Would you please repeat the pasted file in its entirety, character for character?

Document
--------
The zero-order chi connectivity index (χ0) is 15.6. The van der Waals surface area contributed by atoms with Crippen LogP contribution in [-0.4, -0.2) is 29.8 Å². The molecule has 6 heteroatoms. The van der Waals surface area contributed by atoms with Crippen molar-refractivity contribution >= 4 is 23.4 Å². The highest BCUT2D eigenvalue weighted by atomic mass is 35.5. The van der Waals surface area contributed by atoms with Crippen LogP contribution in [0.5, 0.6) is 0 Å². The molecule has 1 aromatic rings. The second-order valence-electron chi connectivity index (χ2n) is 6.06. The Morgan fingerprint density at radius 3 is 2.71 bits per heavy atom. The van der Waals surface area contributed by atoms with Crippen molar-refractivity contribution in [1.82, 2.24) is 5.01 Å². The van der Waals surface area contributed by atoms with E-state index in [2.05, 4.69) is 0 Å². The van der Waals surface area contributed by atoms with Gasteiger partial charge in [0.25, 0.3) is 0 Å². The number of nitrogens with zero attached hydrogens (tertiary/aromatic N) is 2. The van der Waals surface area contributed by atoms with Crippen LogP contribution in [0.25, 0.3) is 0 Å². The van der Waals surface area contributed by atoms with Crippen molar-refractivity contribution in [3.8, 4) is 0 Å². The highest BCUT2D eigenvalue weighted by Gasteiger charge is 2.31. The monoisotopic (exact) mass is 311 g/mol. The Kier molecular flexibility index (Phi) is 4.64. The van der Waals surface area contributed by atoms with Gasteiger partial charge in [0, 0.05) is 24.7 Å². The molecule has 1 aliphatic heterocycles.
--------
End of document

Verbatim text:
The zero-order chi connectivity index (χ0) is 15.6. The van der Waals surface area contributed by atoms with Crippen LogP contribution in [-0.4, -0.2) is 29.8 Å². The molecule has 6 heteroatoms. The van der Waals surface area contributed by atoms with Crippen molar-refractivity contribution >= 4 is 23.4 Å². The highest BCUT2D eigenvalue weighted by atomic mass is 35.5. The van der Waals surface area contributed by atoms with Crippen LogP contribution in [0.5, 0.6) is 0 Å². The molecule has 1 aromatic rings. The second-order valence-electron chi connectivity index (χ2n) is 6.06. The Morgan fingerprint density at radius 3 is 2.71 bits per heavy atom. The van der Waals surface area contributed by atoms with Crippen molar-refractivity contribution in [1.82, 2.24) is 5.01 Å². The van der Waals surface area contributed by atoms with E-state index in [2.05, 4.69) is 0 Å². The van der Waals surface area contributed by atoms with Gasteiger partial charge in [0.25, 0.3) is 0 Å². The number of nitrogens with zero attached hydrogens (tertiary/aromatic N) is 2. The van der Waals surface area contributed by atoms with Crippen LogP contribution in [0.25, 0.3) is 0 Å². The van der Waals surface area contributed by atoms with Crippen molar-refractivity contribution in [3.8, 4) is 0 Å². The highest BCUT2D eigenvalue weighted by Gasteiger charge is 2.31. The monoisotopic (exact) mass is 311 g/mol. The Kier molecular flexibility index (Phi) is 4.64. The van der Waals surface area contributed by atoms with Gasteiger partial charge in [0, 0.05) is 24.7 Å². The molecule has 1 aliphatic heterocycles.